Gazetteer of the State of Maine With Numerous Illustrations, by Geo. J. Varney
BOSTON: PUBLISHED BY B. B. RUSSELL, 57 CORNHILL. 1882. Public domain image from
THE STATE OF MAINE.
the same general productive character as those already spoken of,
which the owners are ready to sell for homes and farms, and, too, at
prices which give purchasers advantages over other and less favorable
BAYS, HARBORS, CAPES AND ISLANDS.
* The coast of Maine forms the northern shore of the Gulf of Maine,
that broad angle of the sea enclosed between Cape Cod and Cape
Sable. It tends north-easterly and south-westerly, thus conforming to
the general direction of the rock strata throughout the State. At the
middle of its coast line is Penobscot Bay, whence the tide flows up the
river to Bangor, thus affording passage to the largest coast vessels
almost to the centre of the State. Passamaquoddy is another noble
bay, which will find a more extensive use in the future. Casco Bay is
the next in size, and is well protected from ocean swells by numerous
islands. Portland harbor, on this hay, is of great excellence, having a
depth of water sufficient to float the largest shirs, while it remains open
throughout the year. The harbors of Eastport, Machias, Boothbay,
Rockland and Belfast all afford safe havens through the year; while
the river ports of Calais, Bangor, Bucksport, Wiscasset (Sheepscot Bay)
and Bath, afford good anchorage, and free access in all seasons in most
years. The other large bays, likely to be more used in the future are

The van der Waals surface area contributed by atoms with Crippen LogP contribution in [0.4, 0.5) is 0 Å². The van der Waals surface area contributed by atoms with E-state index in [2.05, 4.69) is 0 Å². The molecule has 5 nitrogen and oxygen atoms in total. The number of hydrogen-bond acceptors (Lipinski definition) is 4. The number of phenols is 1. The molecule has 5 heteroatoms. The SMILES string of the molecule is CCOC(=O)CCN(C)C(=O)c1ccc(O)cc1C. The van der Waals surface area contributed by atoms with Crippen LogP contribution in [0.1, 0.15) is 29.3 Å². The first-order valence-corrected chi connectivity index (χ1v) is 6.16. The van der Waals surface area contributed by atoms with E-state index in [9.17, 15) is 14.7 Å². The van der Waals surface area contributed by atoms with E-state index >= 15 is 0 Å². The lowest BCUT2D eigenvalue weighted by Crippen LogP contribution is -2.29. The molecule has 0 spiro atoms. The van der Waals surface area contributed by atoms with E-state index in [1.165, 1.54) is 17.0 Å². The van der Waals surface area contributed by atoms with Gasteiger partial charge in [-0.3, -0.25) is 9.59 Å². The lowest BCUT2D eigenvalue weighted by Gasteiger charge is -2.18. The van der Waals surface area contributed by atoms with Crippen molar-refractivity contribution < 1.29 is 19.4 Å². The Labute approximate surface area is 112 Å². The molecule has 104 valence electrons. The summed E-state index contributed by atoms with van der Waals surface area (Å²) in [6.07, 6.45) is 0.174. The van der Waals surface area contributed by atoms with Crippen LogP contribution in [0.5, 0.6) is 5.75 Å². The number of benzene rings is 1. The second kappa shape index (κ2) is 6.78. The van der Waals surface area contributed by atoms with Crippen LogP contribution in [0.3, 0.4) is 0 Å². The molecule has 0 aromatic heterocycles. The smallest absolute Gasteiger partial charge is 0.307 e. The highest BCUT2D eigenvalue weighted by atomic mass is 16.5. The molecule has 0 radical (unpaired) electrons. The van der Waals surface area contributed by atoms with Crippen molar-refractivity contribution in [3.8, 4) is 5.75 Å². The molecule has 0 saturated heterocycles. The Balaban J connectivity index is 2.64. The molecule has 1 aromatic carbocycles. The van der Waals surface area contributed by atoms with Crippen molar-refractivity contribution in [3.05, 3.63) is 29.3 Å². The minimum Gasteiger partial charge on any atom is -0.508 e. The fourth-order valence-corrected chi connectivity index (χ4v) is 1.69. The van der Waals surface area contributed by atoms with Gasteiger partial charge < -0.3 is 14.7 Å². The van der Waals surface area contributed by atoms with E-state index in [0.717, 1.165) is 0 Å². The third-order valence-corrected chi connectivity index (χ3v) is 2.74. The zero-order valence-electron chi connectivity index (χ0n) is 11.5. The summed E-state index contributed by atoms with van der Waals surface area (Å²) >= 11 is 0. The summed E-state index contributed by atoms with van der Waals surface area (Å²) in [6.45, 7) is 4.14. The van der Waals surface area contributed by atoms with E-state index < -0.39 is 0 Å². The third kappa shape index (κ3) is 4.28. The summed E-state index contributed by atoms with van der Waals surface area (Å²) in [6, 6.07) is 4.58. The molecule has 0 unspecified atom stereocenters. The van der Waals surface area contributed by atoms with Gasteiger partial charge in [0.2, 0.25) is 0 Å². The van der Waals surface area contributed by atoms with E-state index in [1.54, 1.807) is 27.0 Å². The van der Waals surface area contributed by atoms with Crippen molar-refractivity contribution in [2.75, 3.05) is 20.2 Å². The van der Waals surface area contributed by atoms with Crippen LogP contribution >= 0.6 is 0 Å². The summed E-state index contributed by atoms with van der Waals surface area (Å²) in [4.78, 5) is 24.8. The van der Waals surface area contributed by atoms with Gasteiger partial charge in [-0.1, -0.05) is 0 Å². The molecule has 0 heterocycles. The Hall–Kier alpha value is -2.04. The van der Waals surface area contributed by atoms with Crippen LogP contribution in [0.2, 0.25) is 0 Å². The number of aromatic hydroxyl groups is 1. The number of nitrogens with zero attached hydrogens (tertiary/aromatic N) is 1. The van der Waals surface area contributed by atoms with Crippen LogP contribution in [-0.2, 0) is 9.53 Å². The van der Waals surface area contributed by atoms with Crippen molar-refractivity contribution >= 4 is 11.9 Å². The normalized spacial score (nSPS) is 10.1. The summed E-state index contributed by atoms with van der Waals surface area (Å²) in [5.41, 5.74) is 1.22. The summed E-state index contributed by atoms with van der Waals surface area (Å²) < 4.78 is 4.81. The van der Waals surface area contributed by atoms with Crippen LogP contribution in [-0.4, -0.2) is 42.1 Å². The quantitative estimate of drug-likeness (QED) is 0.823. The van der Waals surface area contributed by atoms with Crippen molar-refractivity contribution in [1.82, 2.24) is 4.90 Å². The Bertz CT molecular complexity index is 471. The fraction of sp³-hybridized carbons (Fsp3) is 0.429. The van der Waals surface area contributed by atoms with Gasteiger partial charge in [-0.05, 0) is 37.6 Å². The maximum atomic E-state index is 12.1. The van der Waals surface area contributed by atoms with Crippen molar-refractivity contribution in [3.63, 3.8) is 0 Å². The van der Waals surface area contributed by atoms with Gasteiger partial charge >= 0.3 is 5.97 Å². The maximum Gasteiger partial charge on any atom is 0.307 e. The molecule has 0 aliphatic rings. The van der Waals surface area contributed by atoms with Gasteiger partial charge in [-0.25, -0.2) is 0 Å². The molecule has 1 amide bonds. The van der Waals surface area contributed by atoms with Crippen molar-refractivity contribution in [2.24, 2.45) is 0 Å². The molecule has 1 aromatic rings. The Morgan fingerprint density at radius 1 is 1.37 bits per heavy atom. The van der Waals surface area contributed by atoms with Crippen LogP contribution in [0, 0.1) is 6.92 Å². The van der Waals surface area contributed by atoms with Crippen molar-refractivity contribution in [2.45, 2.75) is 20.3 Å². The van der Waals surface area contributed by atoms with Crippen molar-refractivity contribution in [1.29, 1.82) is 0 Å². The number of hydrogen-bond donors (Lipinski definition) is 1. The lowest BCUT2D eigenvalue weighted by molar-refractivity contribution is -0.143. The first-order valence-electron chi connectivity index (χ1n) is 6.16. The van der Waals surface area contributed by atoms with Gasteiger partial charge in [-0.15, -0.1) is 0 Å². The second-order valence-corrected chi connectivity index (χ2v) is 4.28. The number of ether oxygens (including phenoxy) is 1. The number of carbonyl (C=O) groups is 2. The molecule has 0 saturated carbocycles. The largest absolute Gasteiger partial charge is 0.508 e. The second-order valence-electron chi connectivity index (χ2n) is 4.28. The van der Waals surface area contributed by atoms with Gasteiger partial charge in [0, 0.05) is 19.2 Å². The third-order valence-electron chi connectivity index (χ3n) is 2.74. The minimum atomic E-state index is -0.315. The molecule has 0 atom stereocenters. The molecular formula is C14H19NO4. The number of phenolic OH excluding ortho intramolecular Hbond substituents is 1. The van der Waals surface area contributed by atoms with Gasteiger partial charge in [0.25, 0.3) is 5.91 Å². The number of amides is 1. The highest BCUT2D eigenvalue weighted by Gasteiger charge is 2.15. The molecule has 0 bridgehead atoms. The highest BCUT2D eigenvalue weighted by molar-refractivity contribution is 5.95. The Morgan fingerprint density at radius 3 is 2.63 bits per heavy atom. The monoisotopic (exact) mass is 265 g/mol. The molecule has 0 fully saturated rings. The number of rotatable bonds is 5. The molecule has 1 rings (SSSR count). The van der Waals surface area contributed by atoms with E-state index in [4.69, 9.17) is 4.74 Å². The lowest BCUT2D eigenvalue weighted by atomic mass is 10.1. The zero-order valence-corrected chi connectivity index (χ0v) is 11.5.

Frenchmans, Englishmans, Narraguagus, Pleasant River, Taunton,
.4 Union River, Muscongus and Quohog. Other notable bays and harbors
; of our coast are Portsmouth Harbor, Saco and Muscongus bays, St.
Georges, Castine and South-West harbors.
The considerable projections of land are Kittery Point, Fletchers
Neck, Libbys Neck, Cape Elizabeth, the Harpswell, Phippsburg, St.
** George and Brooklin peninsulas, Cape Newagen, Pemaquid, Gouldsboro
and Machias ( Point of Maine ) and Quoddy Head. .
r The notable islands are Mount Desert, and at Penobscot Bay, Isle
au Haute, Deer Isle and the Fox Islands ; Monhegan and St. Georges;
at the Kennebec are Georgetown and Arrowsic and Swans island ; and
'[? near Casco Bay, Orrs and Great Island, Chebeague, Richmond, and
others. It might at first be supposed that our jagged coast would he
s the scene of more shipwwecks than any other equal length of shore. On
the New Jersey coast, however, there were, in 1879, 48 disasters to
( vessels against 40 on the Maine coast—which is one-third longer.
(, Again only 7 of the disasters on our coast proved total losses, to 16 on
f the New jersey coast. The latter has forty life saving stations to our
six ;—while in these 40 disasters on our coast only two lives were lost.
^ Thus, notwithstanding its threatening rocks, our shores do not prove
I so dangerous to mariners as might be expected.
The coast is well adapted for defence; and the remarkable tidal
flow in the rocky basin of a coast line 3000 miles in length, can be
operated with advantage as a power for 16 hours a day. While the
mean tide of New York is 4-8 feet, that of Maines coast is 116 feet;
f at Eastport it is 18-1 feet.
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